I've finally got around to installing RC2 last week: Dell Inspiron 2GHz CoreDuo, 2GB RAM, 7200RPM HD, 256 Nivdia video. Vista is slow, network transfers are 50% slower or so than in XP, GUI is sluggish and all the improvements are pretty annoying. Interface is too busy and overdone. A simple copy message contains a long unnecessary explanation of what's about to happen. Even after turning off the security features one can't escape the annoying popups and messages. And my hard drive was crunching non-stop all day, I can't even imagine what it does to battery life. I haven't had a virus or spyware in years and I don't see any compelling reasons to switch to Vista. I haven't even tried any multimedia features as none of my DVD and video playback software worked properly and I will not use WMP if my life depended on it, so I can't comment nt on DRM and stuff but I've had enough after few days and restored my XP image back to the laptop. If MS tries to force this on people as its, without major improvements, I see Apple and Linux getting lots of switchers. But them XP was bad at first too so maybe Vista will become usable with SP2:) I myself will desperately look for an alternative to Vista. I don't play games that much any more so this won't be "a must" for me.

    Z.
    Reply
  • Zebo - Thursday, February 01, 2007 - link

    I'm very afraid Zak. I will upgrade due to Microsoft forcing the issue on us gamers with dx10 vista only but with total dread. I may have to start listening to those console fans and linux fans after all. But the lack of TBS games kills consoles for me...SIGH..

    I totally agree with you about Virus and spy/malware issues. All are resolved or blocked with free third party apps many years now for anyone with the slightest clue. Same goes for Firewall/searching and other features MS lists on their "100 advantages" site. Vista is just late to the party with what we all know how to do and cripples your computer performance and makes everything so dumbed down visually and practically.
    Reply
  • mlambert890 - Saturday, February 03, 2007 - link

    You guys must be using a different OS. I havent heard of anyone with this dismal of an experience at all. If you hate the UI, just run it in legacy mode and it will look like XP. Disable all of the security add ins and they ARE gone. Ive take a Vista machine and set it up to the point that the person using it had no real clue it was Vista but did notice that their laptop seemed quicker.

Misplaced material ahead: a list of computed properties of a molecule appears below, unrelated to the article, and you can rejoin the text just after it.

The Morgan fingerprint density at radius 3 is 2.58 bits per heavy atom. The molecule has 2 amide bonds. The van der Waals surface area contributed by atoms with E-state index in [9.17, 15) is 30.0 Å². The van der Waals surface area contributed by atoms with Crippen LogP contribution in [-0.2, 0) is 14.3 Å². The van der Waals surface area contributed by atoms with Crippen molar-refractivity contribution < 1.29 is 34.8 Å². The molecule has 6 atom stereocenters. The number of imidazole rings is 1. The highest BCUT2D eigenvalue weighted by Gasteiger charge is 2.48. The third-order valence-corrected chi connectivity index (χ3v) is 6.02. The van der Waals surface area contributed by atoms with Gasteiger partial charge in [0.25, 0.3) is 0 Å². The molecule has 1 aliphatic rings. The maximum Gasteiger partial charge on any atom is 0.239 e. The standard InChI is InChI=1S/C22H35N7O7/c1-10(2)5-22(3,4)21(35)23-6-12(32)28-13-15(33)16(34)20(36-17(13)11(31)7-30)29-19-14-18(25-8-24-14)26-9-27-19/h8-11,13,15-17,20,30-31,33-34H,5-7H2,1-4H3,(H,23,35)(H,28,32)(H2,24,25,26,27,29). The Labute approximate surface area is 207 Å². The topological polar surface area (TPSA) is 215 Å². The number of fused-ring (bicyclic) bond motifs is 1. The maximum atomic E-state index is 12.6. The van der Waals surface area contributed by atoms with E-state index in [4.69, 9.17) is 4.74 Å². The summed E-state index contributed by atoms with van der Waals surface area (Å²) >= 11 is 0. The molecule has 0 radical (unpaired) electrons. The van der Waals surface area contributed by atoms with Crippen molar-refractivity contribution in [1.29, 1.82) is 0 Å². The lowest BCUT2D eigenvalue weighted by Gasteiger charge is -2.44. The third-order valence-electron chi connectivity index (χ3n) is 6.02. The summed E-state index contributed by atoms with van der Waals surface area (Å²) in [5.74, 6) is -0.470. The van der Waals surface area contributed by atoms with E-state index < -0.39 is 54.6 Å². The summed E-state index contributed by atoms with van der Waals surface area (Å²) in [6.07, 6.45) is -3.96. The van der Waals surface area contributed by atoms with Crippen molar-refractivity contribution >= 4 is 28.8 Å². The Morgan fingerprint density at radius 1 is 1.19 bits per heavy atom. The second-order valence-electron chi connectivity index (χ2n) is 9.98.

Have fun on Linux though. Linux is a LOT easier to use/live with than any MS OS! (I need an eyeroll smiley here)
    Reply
  • jonp - Monday, February 05, 2007 - link

    I would be interested to know if you have installed and worked with SUSE 10.2? as I assume your "...a LOT easier..." is sarcasm. Reply
  • kalrith - Thursday, February 01, 2007 - link

    The second sentence of the third paragraph states, "The reason the low end AMD cards look better off here".

    I think you meant ATI instead of AMD.
    Reply
  • kalrith - Thursday, February 01, 2007 - link

    Another typo is in the last sentence on the first page. It says, "What's a question we hope to answer..." What's should be That's. Reply
  • JarredWalton - Friday, February 02, 2007 - link

    Technically, ATI is now AMD, which is why we are now referring to the cards as AMD cards. Same thing as ATI, but since they were bought out.... :) Reply
  • kalrith - Friday, February 02, 2007 - link

    You're right...I completely forgot about that. Reply
  • stash - Thursday, February 01, 2007 - link

    WMDC was RTM'ed yesterday: http://www.microsoft.com/downloads/details.aspx?Fa...">http://www.microsoft.com/downloads/deta...0-af33-3... Reply
  • stash - Thursday, February 01, 2007 - link

    quote:

    Similarly, launching an application that requires administrative rights is still more difficult than it needs to be. As we touched upon this briefly last time, with the launch of Vista a lot of common 3rd-party applications will continue to require administrative privileges to run correctly, and it will continue to be this way for some time until everyone has had a chance to retrofit their applications for Vista


    Which common 3rd-party apps are you referring to here?
    Reply